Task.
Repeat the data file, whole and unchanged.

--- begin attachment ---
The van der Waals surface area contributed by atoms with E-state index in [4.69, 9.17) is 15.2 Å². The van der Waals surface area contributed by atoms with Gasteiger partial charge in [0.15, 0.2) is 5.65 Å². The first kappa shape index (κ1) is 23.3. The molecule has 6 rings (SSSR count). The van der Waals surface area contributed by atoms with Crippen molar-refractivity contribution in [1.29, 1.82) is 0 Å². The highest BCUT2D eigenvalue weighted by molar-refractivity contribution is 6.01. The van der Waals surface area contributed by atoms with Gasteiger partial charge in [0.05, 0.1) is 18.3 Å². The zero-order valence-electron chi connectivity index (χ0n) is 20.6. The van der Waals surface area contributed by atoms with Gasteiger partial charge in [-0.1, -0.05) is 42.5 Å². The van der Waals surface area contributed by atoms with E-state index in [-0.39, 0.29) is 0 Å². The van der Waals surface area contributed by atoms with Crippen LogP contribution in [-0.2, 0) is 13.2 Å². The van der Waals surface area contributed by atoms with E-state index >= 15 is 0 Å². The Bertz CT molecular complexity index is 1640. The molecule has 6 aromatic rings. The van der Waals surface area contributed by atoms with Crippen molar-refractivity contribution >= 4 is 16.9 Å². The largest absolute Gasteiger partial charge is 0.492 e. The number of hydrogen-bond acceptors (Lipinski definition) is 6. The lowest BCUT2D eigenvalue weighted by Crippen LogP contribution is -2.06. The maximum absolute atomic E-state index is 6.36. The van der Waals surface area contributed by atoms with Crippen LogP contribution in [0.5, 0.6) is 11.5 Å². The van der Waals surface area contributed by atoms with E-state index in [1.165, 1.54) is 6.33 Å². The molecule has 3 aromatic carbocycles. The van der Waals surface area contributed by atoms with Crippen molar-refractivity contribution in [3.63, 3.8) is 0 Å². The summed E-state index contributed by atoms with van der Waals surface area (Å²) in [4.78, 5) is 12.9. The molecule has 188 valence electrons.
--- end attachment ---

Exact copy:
The van der Waals surface area contributed by atoms with E-state index in [4.69, 9.17) is 15.2 Å². The van der Waals surface area contributed by atoms with Gasteiger partial charge in [0.15, 0.2) is 5.65 Å². The first kappa shape index (κ1) is 23.3. The molecule has 6 rings (SSSR count). The van der Waals surface area contributed by atoms with Crippen molar-refractivity contribution in [1.29, 1.82) is 0 Å². The highest BCUT2D eigenvalue weighted by molar-refractivity contribution is 6.01. The van der Waals surface area contributed by atoms with Gasteiger partial charge in [0.05, 0.1) is 18.3 Å². The zero-order valence-electron chi connectivity index (χ0n) is 20.6. The van der Waals surface area contributed by atoms with Gasteiger partial charge in [-0.1, -0.05) is 42.5 Å². The van der Waals surface area contributed by atoms with E-state index in [-0.39, 0.29) is 0 Å². The van der Waals surface area contributed by atoms with Crippen LogP contribution in [-0.2, 0) is 13.2 Å². The van der Waals surface area contributed by atoms with E-state index >= 15 is 0 Å². The Bertz CT molecular complexity index is 1640. The molecule has 6 aromatic rings. The van der Waals surface area contributed by atoms with Crippen molar-refractivity contribution >= 4 is 16.9 Å². The largest absolute Gasteiger partial charge is 0.492 e. The number of hydrogen-bond acceptors (Lipinski definition) is 6. The lowest BCUT2D eigenvalue weighted by Crippen LogP contribution is -2.06. The maximum absolute atomic E-state index is 6.36. The van der Waals surface area contributed by atoms with Crippen LogP contribution in [0.5, 0.6) is 11.5 Å². The van der Waals surface area contributed by atoms with E-state index in [1.165, 1.54) is 6.33 Å². The molecule has 3 aromatic carbocycles. The van der Waals surface area contributed by atoms with Crippen molar-refractivity contribution in [3.63, 3.8) is 0 Å². The summed E-state index contributed by atoms with van der Waals surface area (Å²) in [4.78, 5) is 12.9. The molecule has 188 valence electrons.